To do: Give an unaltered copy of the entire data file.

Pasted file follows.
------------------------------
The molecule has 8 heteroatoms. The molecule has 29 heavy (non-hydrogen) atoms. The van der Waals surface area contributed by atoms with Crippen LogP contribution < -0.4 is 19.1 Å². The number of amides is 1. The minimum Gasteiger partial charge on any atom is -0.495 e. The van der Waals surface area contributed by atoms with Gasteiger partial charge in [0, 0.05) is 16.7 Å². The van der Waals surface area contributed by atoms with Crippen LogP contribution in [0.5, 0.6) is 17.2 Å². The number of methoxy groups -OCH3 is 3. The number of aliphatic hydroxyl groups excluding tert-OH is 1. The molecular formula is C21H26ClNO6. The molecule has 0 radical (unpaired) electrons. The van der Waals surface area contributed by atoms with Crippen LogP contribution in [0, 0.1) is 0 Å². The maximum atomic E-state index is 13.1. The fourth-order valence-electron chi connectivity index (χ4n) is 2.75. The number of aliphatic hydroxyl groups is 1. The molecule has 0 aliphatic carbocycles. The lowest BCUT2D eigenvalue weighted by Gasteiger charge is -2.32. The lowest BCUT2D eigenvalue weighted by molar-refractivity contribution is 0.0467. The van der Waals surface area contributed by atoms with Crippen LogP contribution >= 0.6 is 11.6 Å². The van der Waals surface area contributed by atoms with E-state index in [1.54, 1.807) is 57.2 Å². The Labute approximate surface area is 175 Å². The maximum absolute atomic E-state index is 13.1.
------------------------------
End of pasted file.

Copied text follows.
The molecule has 8 heteroatoms. The molecule has 29 heavy (non-hydrogen) atoms. The van der Waals surface area contributed by atoms with Crippen LogP contribution < -0.4 is 19.1 Å². The number of amides is 1. The minimum Gasteiger partial charge on any atom is -0.495 e. The van der Waals surface area contributed by atoms with Gasteiger partial charge in [0, 0.05) is 16.7 Å². The van der Waals surface area contributed by atoms with Crippen LogP contribution in [0.5, 0.6) is 17.2 Å². The number of methoxy groups -OCH3 is 3. The number of aliphatic hydroxyl groups excluding tert-OH is 1. The molecular formula is C21H26ClNO6. The molecule has 0 radical (unpaired) electrons. The van der Waals surface area contributed by atoms with Crippen LogP contribution in [0, 0.1) is 0 Å². The maximum atomic E-state index is 13.1. The fourth-order valence-electron chi connectivity index (χ4n) is 2.75. The number of aliphatic hydroxyl groups is 1. The molecule has 0 aliphatic carbocycles. The lowest BCUT2D eigenvalue weighted by Gasteiger charge is -2.32. The lowest BCUT2D eigenvalue weighted by molar-refractivity contribution is 0.0467. The van der Waals surface area contributed by atoms with Crippen LogP contribution >= 0.6 is 11.6 Å². The van der Waals surface area contributed by atoms with E-state index in [1.54, 1.807) is 57.2 Å². The Labute approximate surface area is 175 Å². The maximum absolute atomic E-state index is 13.1.